Unfortunately, for the most part, the above recommendations are negative, far too abstract to be of much use, and not terribly responsive to the demands of the context in which change might be pursued. In the case of alternatives to a disease conceptualization of behavior, Szasz seems to promote the false dichotomy, "brain disease or moral failing" that is relied upon by many defenders of psychiatry. In general, more detailed and constructive proposals are called for: e.g., proposals which clarify not only what viable alternative forms of discourse, institutions, and practices might be like, but also how change might be realistically implemented with alternatives that do not reinforce problematic dichotomies and assumptions that inform current practices.


Despite the critical points just rehearsed, this is a valuable collection of papers. In a culture of rampant medicalization with many apparent crises brewing (e.g., widespread psychiatric diagnosis and drug treatment of increasingly younger children; deep confusion in the development of the DSM system of classification), most of us are quite ill-equipped for recognizing and resisting the powerful social and linguistic influences that promote such practices and breed such crises. Szasz's writing stimulates thought, motivates a desire for change, and demonstrates forms of criticism in which everyone (especially those in the mental health professions) should be well versed....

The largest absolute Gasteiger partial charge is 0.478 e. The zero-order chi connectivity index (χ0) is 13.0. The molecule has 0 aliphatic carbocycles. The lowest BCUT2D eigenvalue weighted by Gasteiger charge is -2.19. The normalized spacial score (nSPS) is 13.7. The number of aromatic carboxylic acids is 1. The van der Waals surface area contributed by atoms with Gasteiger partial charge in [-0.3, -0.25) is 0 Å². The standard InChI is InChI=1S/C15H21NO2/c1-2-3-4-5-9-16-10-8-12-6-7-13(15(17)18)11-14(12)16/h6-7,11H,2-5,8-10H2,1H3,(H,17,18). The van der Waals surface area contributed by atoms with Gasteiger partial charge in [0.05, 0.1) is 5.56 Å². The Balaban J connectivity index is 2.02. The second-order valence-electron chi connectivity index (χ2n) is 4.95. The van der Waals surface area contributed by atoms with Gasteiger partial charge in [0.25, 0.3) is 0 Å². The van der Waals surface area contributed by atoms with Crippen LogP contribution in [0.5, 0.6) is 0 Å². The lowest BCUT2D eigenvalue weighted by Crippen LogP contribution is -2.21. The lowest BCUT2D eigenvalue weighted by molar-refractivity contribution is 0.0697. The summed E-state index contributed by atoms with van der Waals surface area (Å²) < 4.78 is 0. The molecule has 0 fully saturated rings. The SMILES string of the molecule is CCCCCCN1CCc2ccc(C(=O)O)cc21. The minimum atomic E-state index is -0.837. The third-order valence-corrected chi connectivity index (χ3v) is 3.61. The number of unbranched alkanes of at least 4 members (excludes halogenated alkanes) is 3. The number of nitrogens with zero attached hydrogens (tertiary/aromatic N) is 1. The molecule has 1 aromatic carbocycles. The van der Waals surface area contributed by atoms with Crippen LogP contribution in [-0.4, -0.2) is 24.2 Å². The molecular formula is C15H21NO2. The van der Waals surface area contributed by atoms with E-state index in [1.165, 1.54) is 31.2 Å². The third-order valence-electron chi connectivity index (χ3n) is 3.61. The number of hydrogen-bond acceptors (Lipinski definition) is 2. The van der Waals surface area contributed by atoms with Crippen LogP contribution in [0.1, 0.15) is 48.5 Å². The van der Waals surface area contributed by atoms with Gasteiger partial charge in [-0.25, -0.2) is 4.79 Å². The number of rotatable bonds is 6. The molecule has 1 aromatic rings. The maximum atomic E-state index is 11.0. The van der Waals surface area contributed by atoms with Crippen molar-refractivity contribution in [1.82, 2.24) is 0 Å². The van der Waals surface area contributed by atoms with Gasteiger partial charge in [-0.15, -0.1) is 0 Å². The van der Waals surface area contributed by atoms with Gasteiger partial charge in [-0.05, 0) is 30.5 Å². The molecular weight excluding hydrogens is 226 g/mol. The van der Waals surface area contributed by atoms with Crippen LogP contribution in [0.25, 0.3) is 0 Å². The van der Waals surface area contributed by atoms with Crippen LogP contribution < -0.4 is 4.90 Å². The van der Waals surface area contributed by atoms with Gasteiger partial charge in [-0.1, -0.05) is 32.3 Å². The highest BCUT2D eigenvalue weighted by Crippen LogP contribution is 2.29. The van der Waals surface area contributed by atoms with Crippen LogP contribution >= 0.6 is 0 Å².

Review - The Medicalization of Everyday Life


1,232 posted on 08/26/2008 3:35:09 AM PDT by 8mmMauser (Jezu ufam tobie...Jesus I trust in Thee)
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To: All
Wisdom in Minnesota...


Here's how liberals can correct their selective vision

Garrison Keillor ("Ideological purity may be due for a good scrubbing," Aug. 17) states that "Liberals hold that the test of a civilized society is how it deals with the weak, the sick, the powerless." How ironic that the left can claim to be a champion of the most vulnerable in our society, yet at the same time trample on the rights of those whom they claim to uphold.

Can somebody please tell me who is more weak and powerless than an unborn child in a mother's womb? Or how about the weak and powerless disabled person such as Terri Schindler Schiavo, who had her life forcibly ended by her husband through a court order? It is mind chilling to think that people can be so erroneous in their judgment as to not see that human life at all stages is precious and valuable and should be protected.

Yes, liberals please keep fighting for those have no voice such as the homeless, and those in poverty. But please open your eyes and see all of the weak, the sick, and the powerless; not just the ones that are politically convenient.


Netlets for Monday, Aug. 25


1,233 posted on 08/26/2008 3:40:26 AM PDT by 8mmMauser (Jezu ufam tobie...Jesus I trust in Thee)
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To: All; wagglebee
A heartening story born of/by the Olympics...

Thread by wagglebee.


LONDON, August 25, 2008 ( - In 2004, U.K. Olympian Tasha Danvers-Smith sacrificed her spot at the Summer Olympics in Athens so she could bring her then-unborn baby to term. Four years later, her little boy inspired her all the way to the podium in the women's 400-metre hurdle event at the 2008 Summer Olympics in Beijing.

After discovering she was pregnant in 2004, Danvers-Smith made a joint decision with her husband and coach, Darrell, to put her baby's life ahead of her dream of competing in the summer games in Athens. At the time some in the track and field community urged Tasha, touted as one of the U.K.'s best chances for a gold medal, to abort her baby, and the media chastised her when she did not....

Pro-Life Hero Wins Olympic Medal in Beijing


1,234 posted on 08/26/2008 3:43:20 AM PDT by 8mmMauser (Jezu ufam tobie...Jesus I trust in Thee)
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To: All; wagglebee
Obamunism unmasked, anyway, hope so...

Thread by wagglebee.